U-M experts available to discuss the Syrian conflict

September 10, 2013
  • umichnews@umich.edu


ANN ARBOR—President Barack Obama plans to address the nation Tuesday as he tries to rally congressional support for a strike on Syria. Meanwhile, new diplomacy involving Russia and other nations might make U.S. intervention unnecessary.

Experts at the University of Michigan are available to discuss the political, diplomatic, legal and security dimensions of the Syrian conflict:

Michael Traugott, professor of communication studies and political science, says that if Obama loses the vote in the House, it could set a precedent that will haunt future presidents. Traugott is a nationally recognized expert in political communication and polls. Contact: mtrau@umich.edu More about Traugott: www.lsa.umich.edu/polisci/people/faculty/ci.traugottmichael_ci.detail

Steven R. Ratner, professor of law, can discuss U.S. constitutional law considerations along with international humanitarian laws and treaties that may influence the U.S. decision to strike Syria. Ratner’s teaching and research focus on public international law and a range of challenges facing governments and international institutions since the Cold War, including ethnic conflict, border disputes, counter-terrorism strategies and human rights violations. Contact: (734) 647-4985 or sratner@umich.edu More about Ratner: www.law.umich.edu/FacultyBio/Pages/FacultyBio.aspx?FacID=sratner

Michael Heaney, assistant professor of organizational studies and political science, says launching cruise missiles against Syria will only cause more bloodshed and won’t protect human rights. Heaney examines the organizational dimensions of American politics. His research focuses on the role of intermediary institutions—especially interest groups, political parties and social movements—in shaping the political process and policy outcomes. Contact: (202) 236-3369 or mheaney@umich.edu. More about Heaney: http://www-personal.umich.edu/~mheaney/Michael_T_Heaney.html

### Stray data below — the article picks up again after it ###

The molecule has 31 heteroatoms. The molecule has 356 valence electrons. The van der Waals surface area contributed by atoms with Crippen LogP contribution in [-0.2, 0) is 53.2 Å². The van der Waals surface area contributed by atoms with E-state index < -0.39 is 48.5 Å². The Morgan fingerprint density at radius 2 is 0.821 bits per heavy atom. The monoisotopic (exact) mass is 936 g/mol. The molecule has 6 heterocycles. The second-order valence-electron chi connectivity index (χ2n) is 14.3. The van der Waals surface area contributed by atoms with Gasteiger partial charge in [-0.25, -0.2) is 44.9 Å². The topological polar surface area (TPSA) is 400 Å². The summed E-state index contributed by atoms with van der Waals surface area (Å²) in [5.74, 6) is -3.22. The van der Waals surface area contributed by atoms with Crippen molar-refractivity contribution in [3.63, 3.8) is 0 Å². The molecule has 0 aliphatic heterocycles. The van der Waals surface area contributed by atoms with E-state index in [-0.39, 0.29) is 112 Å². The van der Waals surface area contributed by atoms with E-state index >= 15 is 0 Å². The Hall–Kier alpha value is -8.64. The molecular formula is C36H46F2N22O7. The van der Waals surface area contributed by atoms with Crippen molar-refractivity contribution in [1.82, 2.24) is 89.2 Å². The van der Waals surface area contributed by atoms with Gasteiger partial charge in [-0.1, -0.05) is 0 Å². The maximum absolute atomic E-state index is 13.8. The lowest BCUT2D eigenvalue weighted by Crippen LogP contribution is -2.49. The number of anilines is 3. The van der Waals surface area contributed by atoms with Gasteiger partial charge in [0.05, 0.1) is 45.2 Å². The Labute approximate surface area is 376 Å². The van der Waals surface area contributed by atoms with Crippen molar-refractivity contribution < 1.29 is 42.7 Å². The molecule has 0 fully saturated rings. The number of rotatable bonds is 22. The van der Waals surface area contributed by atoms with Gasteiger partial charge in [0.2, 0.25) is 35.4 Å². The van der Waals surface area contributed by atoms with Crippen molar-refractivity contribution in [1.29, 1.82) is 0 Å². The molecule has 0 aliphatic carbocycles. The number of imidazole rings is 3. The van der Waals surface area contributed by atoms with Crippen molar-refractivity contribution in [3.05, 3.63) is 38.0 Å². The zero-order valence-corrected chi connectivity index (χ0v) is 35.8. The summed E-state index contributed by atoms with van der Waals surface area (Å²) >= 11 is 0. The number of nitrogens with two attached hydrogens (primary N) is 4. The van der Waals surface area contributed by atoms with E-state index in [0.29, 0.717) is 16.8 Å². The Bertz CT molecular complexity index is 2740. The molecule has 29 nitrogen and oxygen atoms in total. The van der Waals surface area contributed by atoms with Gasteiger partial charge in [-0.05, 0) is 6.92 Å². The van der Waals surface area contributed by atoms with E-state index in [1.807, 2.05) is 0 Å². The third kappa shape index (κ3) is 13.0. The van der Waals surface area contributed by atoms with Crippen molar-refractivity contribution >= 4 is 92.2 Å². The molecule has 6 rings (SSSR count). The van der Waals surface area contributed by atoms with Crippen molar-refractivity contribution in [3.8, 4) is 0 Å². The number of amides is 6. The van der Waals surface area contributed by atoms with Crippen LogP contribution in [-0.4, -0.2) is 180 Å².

Juan Cole, professor of history, says a U.S. strike on Syria will be more of a face-saving gesture that will give the rebels a psychological boost but won’t likely affect the balance of power in the conflict. Cole’s research interests include the social and intellectual history of the Middle East and Muslim South Asia. Contact: (734) 764-6305 or jrcole@umich.edu Follow him on Twitter: @jricole. More about Cole: www.lsa.umich.edu/history/people/faculty/ci.colejuan_ci.detail

James Morrow, professor of political science, says Assad used chemical weapons to shore up support among his supporters. Morrow’s published work covers crisis bargaining, the causes of war, military alliances, arms races, power transition theory, links between international trade and conflict, the role of international institutions, domestic politics and foreign policy. Contact: (734) 763-6590 or jdmorrow@umich.edu More about Morrow: www.lsa.umich.edu/polisci/people/faculty/ci.morrowjames_ci.detail Interview: www.nbcnews.com/id/45755883/ns/msnbc-the_last_word/vp/52917504#52917504

Philip Potter, assistant professor of public policy, can discuss U.S. domestic politics as well as strategy and objectives. His research explores the relationship between interdependence and international conflict, the impact of public opinion and media on foreign policy, and the role of networks in transnational terrorism. Contact: (734) 615-6905 or pbkp@umich.edu More about Potter: www.fordschool.umich.edu/faculty/Philip_Potter

Mark Tessler, professor of political science, can discuss U.S. policy in Syria. Tessler’s scholarly publications examine the political implications of attitudes and values held by ordinary citizens in the Middle East. Contact: (734) 615-9149 or tessler@umich.edu More about Tessler: www.lsa.umich.edu/polisci/people/faculty/ci.tesslermark_ci.detail